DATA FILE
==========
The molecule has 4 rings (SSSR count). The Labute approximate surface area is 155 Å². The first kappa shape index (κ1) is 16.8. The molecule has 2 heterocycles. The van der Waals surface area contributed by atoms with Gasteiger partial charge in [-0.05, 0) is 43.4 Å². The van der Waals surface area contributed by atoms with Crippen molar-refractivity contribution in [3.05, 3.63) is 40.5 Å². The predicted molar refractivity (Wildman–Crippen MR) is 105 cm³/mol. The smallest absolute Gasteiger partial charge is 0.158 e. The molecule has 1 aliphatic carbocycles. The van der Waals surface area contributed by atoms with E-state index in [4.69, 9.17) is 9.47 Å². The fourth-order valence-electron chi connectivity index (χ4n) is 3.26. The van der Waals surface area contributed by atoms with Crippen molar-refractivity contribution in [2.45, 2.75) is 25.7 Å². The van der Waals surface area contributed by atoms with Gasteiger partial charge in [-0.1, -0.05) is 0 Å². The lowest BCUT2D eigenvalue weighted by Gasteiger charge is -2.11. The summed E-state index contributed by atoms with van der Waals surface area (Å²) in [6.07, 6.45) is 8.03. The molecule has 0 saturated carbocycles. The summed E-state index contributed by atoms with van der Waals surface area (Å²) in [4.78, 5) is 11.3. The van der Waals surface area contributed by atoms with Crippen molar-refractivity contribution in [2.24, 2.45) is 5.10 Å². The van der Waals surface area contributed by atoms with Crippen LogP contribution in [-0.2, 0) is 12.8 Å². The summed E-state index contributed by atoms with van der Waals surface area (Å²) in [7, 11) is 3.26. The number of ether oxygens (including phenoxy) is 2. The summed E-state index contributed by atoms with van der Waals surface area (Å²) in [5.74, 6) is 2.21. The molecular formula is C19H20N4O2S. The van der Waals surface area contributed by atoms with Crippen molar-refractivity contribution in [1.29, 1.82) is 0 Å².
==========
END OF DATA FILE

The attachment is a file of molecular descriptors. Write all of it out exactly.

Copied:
The molecule has 4 rings (SSSR count). The Labute approximate surface area is 155 Å². The first kappa shape index (κ1) is 16.8. The molecule has 2 heterocycles. The van der Waals surface area contributed by atoms with Gasteiger partial charge in [-0.05, 0) is 43.4 Å². The van der Waals surface area contributed by atoms with Crippen molar-refractivity contribution in [3.05, 3.63) is 40.5 Å². The predicted molar refractivity (Wildman–Crippen MR) is 105 cm³/mol. The smallest absolute Gasteiger partial charge is 0.158 e. The molecule has 1 aliphatic carbocycles. The van der Waals surface area contributed by atoms with E-state index in [4.69, 9.17) is 9.47 Å². The fourth-order valence-electron chi connectivity index (χ4n) is 3.26. The van der Waals surface area contributed by atoms with Crippen molar-refractivity contribution in [2.45, 2.75) is 25.7 Å². The van der Waals surface area contributed by atoms with Gasteiger partial charge in [-0.1, -0.05) is 0 Å². The lowest BCUT2D eigenvalue weighted by Gasteiger charge is -2.11. The summed E-state index contributed by atoms with van der Waals surface area (Å²) in [6.07, 6.45) is 8.03. The molecule has 0 saturated carbocycles. The summed E-state index contributed by atoms with van der Waals surface area (Å²) in [4.78, 5) is 11.3. The van der Waals surface area contributed by atoms with Crippen molar-refractivity contribution in [2.24, 2.45) is 5.10 Å². The van der Waals surface area contributed by atoms with Crippen LogP contribution in [-0.2, 0) is 12.8 Å². The summed E-state index contributed by atoms with van der Waals surface area (Å²) in [7, 11) is 3.26. The number of ether oxygens (including phenoxy) is 2. The summed E-state index contributed by atoms with van der Waals surface area (Å²) in [5.74, 6) is 2.21. The molecular formula is C19H20N4O2S. The van der Waals surface area contributed by atoms with Crippen molar-refractivity contribution in [1.29, 1.82) is 0 Å².